Using low-dose abiraterone acetate with food (or a standard dose with no food)

We have known for some time that abiraterone acetate 250 mg, when given with food, appears to have activity that may — in at least some patients — be comparable to the activity of abiraterone acetate 1,000 mg given without food. … READ MORE …

Low-dose abiraterone with food proves its worth in small Phase II trial

We have known for some time that taking abiraterone acetate (Zytiga) with food (as opposed to on an empty stomach) might well allow patients to be able to take significantly lower doses of this product and gain the same clinical benefit as is currently known to be beneficial from taking 1,000 mg/day when fasting. … READ MORE …

Lower dosing of abiraterone acetate in treatment of elderly prostate cancer patients

A group of Italian clinicians and researchers have reported that low-dose abiraterone acetate along with very low-dose prednisone appears to be both effective and safe in the treatment of elderly patients between 85 and 93 years of age with castration-resistant prostate cancer (CRPC). … READ MORE …

Abiraterone acetate and the “food effect”

For a while now there have been questions about whether taking abiraterone acetate with food as opposed to without food could be clinically beneficial for patients.

A new paper by Stover et al. has provided us with a little more information on this topic (but not a lot!).

Here in the USA, the manufacturer clearly states that

  • “No food should be eaten 2 hours before and 1 hour after taking [abiraterone];”
  • Abiraterone should be taken on an empty stomach; and
  • “Taking [abiraterone] with food may cause more of the medicine to be absorbed by the body than is needed and this may cause side effects.”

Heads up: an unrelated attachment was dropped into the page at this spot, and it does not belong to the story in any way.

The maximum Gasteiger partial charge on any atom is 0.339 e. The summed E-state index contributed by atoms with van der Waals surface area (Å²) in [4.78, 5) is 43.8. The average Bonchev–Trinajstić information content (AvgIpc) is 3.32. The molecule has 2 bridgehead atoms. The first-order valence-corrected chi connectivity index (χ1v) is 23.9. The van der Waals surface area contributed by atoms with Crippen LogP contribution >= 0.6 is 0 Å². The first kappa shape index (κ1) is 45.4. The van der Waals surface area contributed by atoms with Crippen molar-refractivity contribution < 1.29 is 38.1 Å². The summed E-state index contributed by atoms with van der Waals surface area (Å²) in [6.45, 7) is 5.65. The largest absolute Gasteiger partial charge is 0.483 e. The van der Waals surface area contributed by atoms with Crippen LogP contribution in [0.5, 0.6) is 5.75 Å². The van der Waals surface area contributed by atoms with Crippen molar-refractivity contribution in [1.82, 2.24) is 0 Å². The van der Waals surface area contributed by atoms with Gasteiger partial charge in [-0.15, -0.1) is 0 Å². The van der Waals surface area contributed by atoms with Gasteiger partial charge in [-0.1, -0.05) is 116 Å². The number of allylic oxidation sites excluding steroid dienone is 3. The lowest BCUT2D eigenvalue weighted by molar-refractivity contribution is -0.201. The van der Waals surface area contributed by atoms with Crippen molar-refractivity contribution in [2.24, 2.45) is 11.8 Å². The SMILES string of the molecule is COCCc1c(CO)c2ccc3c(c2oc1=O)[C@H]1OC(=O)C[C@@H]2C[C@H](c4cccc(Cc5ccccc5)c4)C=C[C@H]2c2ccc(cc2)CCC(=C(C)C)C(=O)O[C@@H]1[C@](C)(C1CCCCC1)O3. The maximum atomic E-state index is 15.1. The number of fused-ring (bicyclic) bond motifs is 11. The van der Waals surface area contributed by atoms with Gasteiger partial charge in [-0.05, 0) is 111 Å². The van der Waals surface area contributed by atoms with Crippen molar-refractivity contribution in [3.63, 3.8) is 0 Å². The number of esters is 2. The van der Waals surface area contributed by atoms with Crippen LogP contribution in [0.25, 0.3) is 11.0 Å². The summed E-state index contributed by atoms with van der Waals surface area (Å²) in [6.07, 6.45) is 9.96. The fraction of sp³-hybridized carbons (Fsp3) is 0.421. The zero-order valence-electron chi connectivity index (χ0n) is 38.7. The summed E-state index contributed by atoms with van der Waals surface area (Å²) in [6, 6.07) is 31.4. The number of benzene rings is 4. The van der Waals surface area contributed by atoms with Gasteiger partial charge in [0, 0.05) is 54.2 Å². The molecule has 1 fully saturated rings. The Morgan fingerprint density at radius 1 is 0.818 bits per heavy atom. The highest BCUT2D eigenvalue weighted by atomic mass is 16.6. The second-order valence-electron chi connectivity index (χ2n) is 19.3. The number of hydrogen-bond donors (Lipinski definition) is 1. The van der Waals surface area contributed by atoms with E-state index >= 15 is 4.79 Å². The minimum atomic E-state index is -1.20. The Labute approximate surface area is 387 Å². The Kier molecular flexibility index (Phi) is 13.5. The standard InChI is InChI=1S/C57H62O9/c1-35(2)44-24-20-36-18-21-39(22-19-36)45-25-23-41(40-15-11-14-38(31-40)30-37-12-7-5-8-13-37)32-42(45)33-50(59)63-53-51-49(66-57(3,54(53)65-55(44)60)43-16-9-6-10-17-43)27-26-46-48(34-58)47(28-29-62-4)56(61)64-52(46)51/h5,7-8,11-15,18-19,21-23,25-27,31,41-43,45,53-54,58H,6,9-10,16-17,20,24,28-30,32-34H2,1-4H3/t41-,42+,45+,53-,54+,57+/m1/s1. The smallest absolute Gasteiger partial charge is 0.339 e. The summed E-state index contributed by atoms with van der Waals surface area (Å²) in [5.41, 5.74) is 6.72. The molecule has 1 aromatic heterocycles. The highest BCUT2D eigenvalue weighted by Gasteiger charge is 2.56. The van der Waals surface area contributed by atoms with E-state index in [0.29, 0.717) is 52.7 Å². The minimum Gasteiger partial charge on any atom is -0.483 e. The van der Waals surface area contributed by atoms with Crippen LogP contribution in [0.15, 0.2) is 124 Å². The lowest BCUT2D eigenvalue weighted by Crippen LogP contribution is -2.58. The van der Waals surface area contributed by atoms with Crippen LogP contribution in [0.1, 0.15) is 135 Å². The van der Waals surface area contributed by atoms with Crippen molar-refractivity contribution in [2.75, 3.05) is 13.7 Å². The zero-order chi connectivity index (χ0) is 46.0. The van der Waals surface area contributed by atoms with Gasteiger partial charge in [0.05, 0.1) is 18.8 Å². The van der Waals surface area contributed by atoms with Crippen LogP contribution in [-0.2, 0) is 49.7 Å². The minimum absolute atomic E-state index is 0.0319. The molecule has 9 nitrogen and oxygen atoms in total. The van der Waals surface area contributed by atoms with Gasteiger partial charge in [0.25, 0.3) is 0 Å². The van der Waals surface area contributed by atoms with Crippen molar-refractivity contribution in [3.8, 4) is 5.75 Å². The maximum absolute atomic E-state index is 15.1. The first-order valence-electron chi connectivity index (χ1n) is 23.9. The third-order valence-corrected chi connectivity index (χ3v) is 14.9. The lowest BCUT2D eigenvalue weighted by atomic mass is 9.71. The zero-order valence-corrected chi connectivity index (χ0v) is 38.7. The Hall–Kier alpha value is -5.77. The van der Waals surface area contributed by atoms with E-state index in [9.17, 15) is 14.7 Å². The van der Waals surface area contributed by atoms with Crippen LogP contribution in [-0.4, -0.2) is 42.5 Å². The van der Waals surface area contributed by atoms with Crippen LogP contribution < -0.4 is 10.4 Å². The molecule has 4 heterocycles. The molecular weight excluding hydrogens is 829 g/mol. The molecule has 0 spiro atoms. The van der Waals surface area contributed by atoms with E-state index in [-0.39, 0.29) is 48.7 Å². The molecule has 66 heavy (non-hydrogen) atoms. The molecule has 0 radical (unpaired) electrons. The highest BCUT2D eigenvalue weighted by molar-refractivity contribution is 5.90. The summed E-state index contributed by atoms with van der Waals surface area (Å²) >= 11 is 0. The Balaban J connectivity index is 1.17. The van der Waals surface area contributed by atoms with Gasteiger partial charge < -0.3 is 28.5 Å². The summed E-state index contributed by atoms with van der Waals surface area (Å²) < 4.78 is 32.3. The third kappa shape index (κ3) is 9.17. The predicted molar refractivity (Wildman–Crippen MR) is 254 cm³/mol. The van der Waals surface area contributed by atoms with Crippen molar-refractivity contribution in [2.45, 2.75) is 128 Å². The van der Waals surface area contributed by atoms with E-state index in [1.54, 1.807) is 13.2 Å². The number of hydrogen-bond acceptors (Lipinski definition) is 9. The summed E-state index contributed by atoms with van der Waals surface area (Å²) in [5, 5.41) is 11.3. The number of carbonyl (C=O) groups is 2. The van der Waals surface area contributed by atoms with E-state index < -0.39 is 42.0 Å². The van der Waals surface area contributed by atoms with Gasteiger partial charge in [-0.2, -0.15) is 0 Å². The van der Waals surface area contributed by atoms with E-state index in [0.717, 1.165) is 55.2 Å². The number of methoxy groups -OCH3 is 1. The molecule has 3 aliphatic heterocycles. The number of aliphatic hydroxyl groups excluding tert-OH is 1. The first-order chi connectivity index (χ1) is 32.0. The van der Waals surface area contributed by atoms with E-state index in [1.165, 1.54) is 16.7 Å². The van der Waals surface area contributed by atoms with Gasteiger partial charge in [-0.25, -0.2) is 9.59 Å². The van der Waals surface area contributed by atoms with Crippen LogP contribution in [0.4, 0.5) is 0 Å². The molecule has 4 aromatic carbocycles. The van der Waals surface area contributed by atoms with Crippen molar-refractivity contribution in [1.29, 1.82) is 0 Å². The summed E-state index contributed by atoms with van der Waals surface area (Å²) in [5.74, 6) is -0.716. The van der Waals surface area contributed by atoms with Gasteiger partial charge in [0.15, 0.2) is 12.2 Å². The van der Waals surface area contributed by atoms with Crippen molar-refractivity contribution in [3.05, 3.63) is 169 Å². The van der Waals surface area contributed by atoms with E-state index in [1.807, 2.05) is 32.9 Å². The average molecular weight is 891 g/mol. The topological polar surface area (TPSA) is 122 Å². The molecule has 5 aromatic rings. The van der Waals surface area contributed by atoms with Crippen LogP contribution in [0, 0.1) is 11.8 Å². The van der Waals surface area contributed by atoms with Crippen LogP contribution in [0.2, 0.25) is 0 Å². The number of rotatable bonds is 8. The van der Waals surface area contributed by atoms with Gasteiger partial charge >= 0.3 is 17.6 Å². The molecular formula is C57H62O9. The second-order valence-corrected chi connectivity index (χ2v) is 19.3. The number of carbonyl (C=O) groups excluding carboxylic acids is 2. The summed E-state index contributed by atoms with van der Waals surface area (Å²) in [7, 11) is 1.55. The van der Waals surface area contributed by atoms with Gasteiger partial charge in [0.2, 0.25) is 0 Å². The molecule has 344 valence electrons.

(We have added emphasis to the word “may” in this last sentence.)

In fact, what is known is that combining abiraterone acetate with food may (that word again) result in additional inhibition of enzymes involved in the androgen synthesis process association with progressive, castration-resistant prostate cancer (CRPC). This has two possible implications:

  • Some men may be able to use abiraterone acetate initially at lower doses if it is combined with food.
  • Some men who start to progress on a standard dose of abiraterone acetate may be able to take that standard dose with food and gain a clinical benefit (but at potential risk of an increase in side effects).

So let’s be very clear:

  • Neither of these things should be done by any patient without an initial discussion with his doctor.
  • Starting on the standard dose of abiraterone acetate and taking it with food is probably not a very good idea, because if you are one of those patients at significant risk for side effects to this drug, you are going to make that risk significantly worse!

Having said that, let’s look at what Stover et al. did and learned.